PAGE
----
Ducks eager for ‘once-in-a-lifetime’ opportunity

The Ducks' Bryan Allen gives his son a drink after team practice in preparation for the 2014 Coors Light NHL Stadium Series against the Kings at Dodger Stadium.

Debora Robinson/NHLI via Getty Images

LOS ANGELESJust hours after a tense Freeway Faceoff battle in Anaheim, the Kings and the Ducks took to the outdoor ice for the first time Friday afternoon, in preparation for this weekend’s Stadium Series game at Dodger Stadium. Here’s how the Ducks are feeling following the first practice at Chavez Ravine.

The feeling following Thursday’s game

The Ducks secured two points to bring their league-leading total up to 81 points on Thursday night. The key to securing two more will be blocking out all of the fanfare and distractions, simply concentrating on playing their game. 

Friday’s practice served as an opportunity to get all of the awe-ing out of the way. The Ducks got a feel for the unique surroundings and are now ready to play.

"It’s human nature, if this was the first time tomorrow we would be staring at the stadium and the ice and asking questions and wondering, ‘Where’s our family, is everybody ok?’ and I think they got that out of the way today," said Ducks coach Bruce Boudreau. "Everybody can focus now."

At no point in my childhood in New Hampshire did I skate outside in 70-degree weather at Dodger Stadium

-- Ben Lovejoy

One of the hottest teams in the league right now, Anaheim is facing big expectations and want to live up to the top billing.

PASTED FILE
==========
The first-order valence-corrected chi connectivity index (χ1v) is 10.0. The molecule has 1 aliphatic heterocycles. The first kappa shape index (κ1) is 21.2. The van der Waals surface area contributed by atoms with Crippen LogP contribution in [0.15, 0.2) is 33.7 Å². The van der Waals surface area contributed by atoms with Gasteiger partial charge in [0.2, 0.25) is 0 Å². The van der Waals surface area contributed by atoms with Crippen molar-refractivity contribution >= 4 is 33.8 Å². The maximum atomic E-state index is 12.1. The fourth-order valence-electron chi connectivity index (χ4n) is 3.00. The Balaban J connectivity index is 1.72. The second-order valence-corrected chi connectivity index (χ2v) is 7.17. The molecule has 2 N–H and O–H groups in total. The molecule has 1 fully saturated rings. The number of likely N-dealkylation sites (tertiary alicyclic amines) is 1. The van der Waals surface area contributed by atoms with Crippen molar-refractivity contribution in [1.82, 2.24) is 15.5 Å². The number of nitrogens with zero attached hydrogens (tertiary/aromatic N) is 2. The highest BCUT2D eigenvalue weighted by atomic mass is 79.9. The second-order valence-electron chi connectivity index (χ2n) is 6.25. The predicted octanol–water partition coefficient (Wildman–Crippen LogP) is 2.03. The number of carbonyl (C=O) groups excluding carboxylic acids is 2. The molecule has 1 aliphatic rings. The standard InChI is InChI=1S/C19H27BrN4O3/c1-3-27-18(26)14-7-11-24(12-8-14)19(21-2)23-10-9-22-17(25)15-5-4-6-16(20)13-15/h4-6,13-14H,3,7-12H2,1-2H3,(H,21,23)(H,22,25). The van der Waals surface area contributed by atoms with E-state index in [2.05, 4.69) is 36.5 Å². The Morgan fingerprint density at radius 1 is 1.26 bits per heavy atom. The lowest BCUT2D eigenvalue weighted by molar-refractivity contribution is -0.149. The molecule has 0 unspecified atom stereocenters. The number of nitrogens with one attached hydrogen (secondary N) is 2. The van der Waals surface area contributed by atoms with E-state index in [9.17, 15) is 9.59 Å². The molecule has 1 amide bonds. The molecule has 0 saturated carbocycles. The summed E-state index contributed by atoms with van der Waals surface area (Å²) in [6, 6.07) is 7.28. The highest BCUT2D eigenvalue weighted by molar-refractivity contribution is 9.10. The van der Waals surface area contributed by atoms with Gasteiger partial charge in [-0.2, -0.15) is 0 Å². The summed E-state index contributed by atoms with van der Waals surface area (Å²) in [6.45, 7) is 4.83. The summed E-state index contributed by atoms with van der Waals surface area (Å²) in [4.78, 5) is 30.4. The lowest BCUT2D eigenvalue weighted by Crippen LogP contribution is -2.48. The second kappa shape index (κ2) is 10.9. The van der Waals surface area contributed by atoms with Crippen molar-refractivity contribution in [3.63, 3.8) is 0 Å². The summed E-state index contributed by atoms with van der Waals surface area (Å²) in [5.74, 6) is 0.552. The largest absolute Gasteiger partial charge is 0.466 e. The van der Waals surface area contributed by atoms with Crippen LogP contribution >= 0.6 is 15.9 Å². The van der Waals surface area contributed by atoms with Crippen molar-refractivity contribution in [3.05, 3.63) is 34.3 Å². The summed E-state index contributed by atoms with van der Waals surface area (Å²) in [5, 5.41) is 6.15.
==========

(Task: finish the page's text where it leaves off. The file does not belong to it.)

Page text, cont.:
"They’re pretty reserved but at the same time I think they’re pretty pumped up," Boudreau said. "I think they’re pretty nervous being on a national stage and they want to do well but I think that comes with the territory."

One big thing missing from the indoor arenas? The video scoreboards that the players often watch while sitting on the bench. 

"I guess we’ll have to pay attention to the play going on on the ice," said defenseman Ben Lovejoy.

Condition of the ice

The humidity caused some stickiness to the ice. But no one from the visitors’ locker room felt that it would slow down the Ducks’ fast game. 

"It may be a bit more burn in your legs but it will be worth it and will be a great atmosphere," Lovejoy said. 

"The ice was actually good, I was pretty surprised," said center Ryan Getzlaf. "We play in different situations all of the time with different ice qualities and it wasn’t bad at all."

One thing the Ducks have working in their favor is significant depth. Should their legs tire like Lovejoy said, they won’t be lacking of the bench. 

Outdoor memories

While many of the Ducks grew up playing outdoor hockey, for the elder statesman of the group, Teemu Selanne, this game may well be the one he remembers the fondest. Selanne was the the last off the ice during the family skate, practically being forced off by the game’s PR staff, and it was obvious that he was doing his best to take in the entire experience.

"This is a one-time chance," Selanne said. "Every day, I know this is my last year so I try to enjoy every day and every moment and this is one of them."

It was Selanne’s first time in Dodger Stadium and it was another first for another Duck: "It’s my son’s first time on the ice," Getzlaf said, as he held up a pair of tiny skates. 

It’s unconventional but memorable all the same.

"At no point in my childhood in New Hampshire did I skate outside in 70-degree weather at Dodger Stadium," Lovejoy said. "It is so cool and this is a once-in-a-lifetime thing. Maybe our children out there will be able to look back at their memories from skating at Dodger Stadium but nothing I did growing up was ever this cool."